Today there are a wide variety of online newsletters with many different ways to design and build them, but which one will allow you to speak to your audience most effectively and get them engaging with your content? Our design intern Jamie Bird takes you through the seven simple guidelines to producing better newsletters.
Newsletters are useful to businesses in that they are cost-effective compared to sending physical items. Another advantage of this is monitoring the activity of the newsletter such as what time of day it is opened and how long it is looked at for. This allows you to learn when your audience are most active with their emails and how you can improve your approach to gain more clicks for the future. More clicks means more engagement with your business which fosters recognition. As you know people are more likely to do business with people or brands they have heard of. Hence the newsletters, and the clicks help to drive sales.
Step 1: Your audience, lists and the right platform for you
• Setting up a newsletter is the easy part. Building up a list of engaged recipients tailored specifically for the content in your newsletter is going to be a little more difficult. Let’s face it, most people actively avoid ticking that box to sign up for email correspondance so you will need to offer some value as an incentive for them to sign up.
• Once you have a built up this list of recipients you must define the audience purpose – a relevant message going out to the right people. IE – a property newsletter going out to all your subscribers interested in this subject. Then you must ask yourself some key questions – how frequently will this newsletter be sent out? How will it benefit your audience to do so? What do you want these newsletter’s to achieve?
• Then it’s a matter at looking at the best platform for you – but which one is best? MailChimp? Campaign Monitor? This important step can define everything about the future success of your campaign so make sure you choose wisely. We’d be happy to guide you through this process at Infotex as we have extensive experience with various email platforms.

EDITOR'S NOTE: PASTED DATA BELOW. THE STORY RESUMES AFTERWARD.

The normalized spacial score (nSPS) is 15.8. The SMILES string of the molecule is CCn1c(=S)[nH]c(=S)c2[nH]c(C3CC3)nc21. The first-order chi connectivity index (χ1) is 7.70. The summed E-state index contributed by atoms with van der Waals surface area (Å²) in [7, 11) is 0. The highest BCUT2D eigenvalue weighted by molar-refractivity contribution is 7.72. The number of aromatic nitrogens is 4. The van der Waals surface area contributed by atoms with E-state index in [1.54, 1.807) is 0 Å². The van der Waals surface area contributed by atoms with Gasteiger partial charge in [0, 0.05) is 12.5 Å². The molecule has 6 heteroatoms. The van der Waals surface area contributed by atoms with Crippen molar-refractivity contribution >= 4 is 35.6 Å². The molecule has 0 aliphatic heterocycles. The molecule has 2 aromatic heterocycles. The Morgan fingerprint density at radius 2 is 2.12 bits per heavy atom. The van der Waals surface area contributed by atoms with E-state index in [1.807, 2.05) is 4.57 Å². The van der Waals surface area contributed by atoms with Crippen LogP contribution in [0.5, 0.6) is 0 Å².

Step 2: Write clear headlines
• Creating a simple title that clearly outlines the content of the Newsletter helps the reader recognise if the article is of use to them or not. It also helps to verify it’s not spam. For some title ideas visit Pages
Step 3: Less is more
• With people living busy lives and being fed information from every angle we have less time to read and absorb. Making your newsletter a condensed size, about three to four scrolls will prevent it appearing a challenge to read. If you have a lot to inform about, adding a Call To Action taking the reader to the full article can be the best of both worlds.
• Arranging text into easy to read chunks or bullet points is another way to make the content easier to read. To see some examples of effective E-Newsletters visit Shawn Graham
• By making each newsletter personalised, showing the recipient’s name and providing a relevant welcoming message can be a good way of directing the content to create a relationship. An example of this welcome message can be seen below.
• Newsletters also have the potential to be shared with people through other platforms such as social media which lend themselves to short snappy sound bites. So think of this while composing your newsletter.
Step 4: Design
•Should your E-Newsletter be in a plain-text form or more creative like an HTML email? HTML stands for HyperText Markup Language and is the way web pages and email templates are
coded so that information such as text is styled and images are added. Plain-text emails on the other hand are written with limited visual options such as bold or italic text. While it has been said that people on first impressions prefer visual HTML emails the evidence supports a
minimal design getting more responses and avoids the spam filter. This is really good news for those of us who ‘don’t pride ourselves on being great designers’.
• With many email companies featuring software to prevent spam emails reaching the
recipient’s inbox this can in turn stop your content reaching your audience while a plain text
version has more promise. This is not to say that HTML newsletters should be avoided all
together, it depends on the audience you are sending it to. For e-commerce companies the HTML format is vital for promoting products and driving sales, one way you can see what